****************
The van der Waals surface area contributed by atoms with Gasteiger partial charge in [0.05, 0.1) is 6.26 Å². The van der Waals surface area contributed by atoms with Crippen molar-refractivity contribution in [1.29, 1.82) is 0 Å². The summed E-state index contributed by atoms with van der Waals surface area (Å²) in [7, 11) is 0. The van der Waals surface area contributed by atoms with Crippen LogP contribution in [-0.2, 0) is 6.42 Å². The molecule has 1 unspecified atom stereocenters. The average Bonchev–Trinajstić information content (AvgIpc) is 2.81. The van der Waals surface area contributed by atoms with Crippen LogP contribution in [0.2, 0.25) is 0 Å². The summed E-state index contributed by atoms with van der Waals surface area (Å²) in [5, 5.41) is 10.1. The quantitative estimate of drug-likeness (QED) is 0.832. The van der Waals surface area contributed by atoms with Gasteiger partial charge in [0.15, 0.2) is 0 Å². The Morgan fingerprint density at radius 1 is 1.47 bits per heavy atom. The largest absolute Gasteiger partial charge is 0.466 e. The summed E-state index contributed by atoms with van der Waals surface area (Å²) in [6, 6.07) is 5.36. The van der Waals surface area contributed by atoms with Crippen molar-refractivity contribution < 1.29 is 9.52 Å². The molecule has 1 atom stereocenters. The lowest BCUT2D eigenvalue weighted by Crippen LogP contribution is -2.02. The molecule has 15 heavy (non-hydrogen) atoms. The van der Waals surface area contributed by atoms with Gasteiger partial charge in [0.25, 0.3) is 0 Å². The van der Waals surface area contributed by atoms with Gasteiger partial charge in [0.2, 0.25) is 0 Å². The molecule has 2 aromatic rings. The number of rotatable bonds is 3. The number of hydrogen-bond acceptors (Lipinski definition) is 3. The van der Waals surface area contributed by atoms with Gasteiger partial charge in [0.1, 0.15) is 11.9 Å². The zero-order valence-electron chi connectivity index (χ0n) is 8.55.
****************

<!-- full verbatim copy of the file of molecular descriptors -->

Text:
The van der Waals surface area contributed by atoms with Gasteiger partial charge in [0.05, 0.1) is 6.26 Å². The van der Waals surface area contributed by atoms with Crippen molar-refractivity contribution in [1.29, 1.82) is 0 Å². The summed E-state index contributed by atoms with van der Waals surface area (Å²) in [7, 11) is 0. The van der Waals surface area contributed by atoms with Crippen LogP contribution in [-0.2, 0) is 6.42 Å². The molecule has 1 unspecified atom stereocenters. The average Bonchev–Trinajstić information content (AvgIpc) is 2.81. The van der Waals surface area contributed by atoms with Crippen LogP contribution in [0.2, 0.25) is 0 Å². The summed E-state index contributed by atoms with van der Waals surface area (Å²) in [5, 5.41) is 10.1. The quantitative estimate of drug-likeness (QED) is 0.832. The van der Waals surface area contributed by atoms with Gasteiger partial charge in [0.15, 0.2) is 0 Å². The Morgan fingerprint density at radius 1 is 1.47 bits per heavy atom. The largest absolute Gasteiger partial charge is 0.466 e. The summed E-state index contributed by atoms with van der Waals surface area (Å²) in [6, 6.07) is 5.36. The van der Waals surface area contributed by atoms with Crippen molar-refractivity contribution < 1.29 is 9.52 Å². The molecule has 1 atom stereocenters. The lowest BCUT2D eigenvalue weighted by Crippen LogP contribution is -2.02. The molecule has 15 heavy (non-hydrogen) atoms. The van der Waals surface area contributed by atoms with Gasteiger partial charge in [0.25, 0.3) is 0 Å². The van der Waals surface area contributed by atoms with Gasteiger partial charge in [0.2, 0.25) is 0 Å². The molecule has 2 aromatic rings. The number of rotatable bonds is 3. The number of hydrogen-bond acceptors (Lipinski definition) is 3. The van der Waals surface area contributed by atoms with Gasteiger partial charge in [0.1, 0.15) is 11.9 Å². The zero-order valence-electron chi connectivity index (χ0n) is 8.55.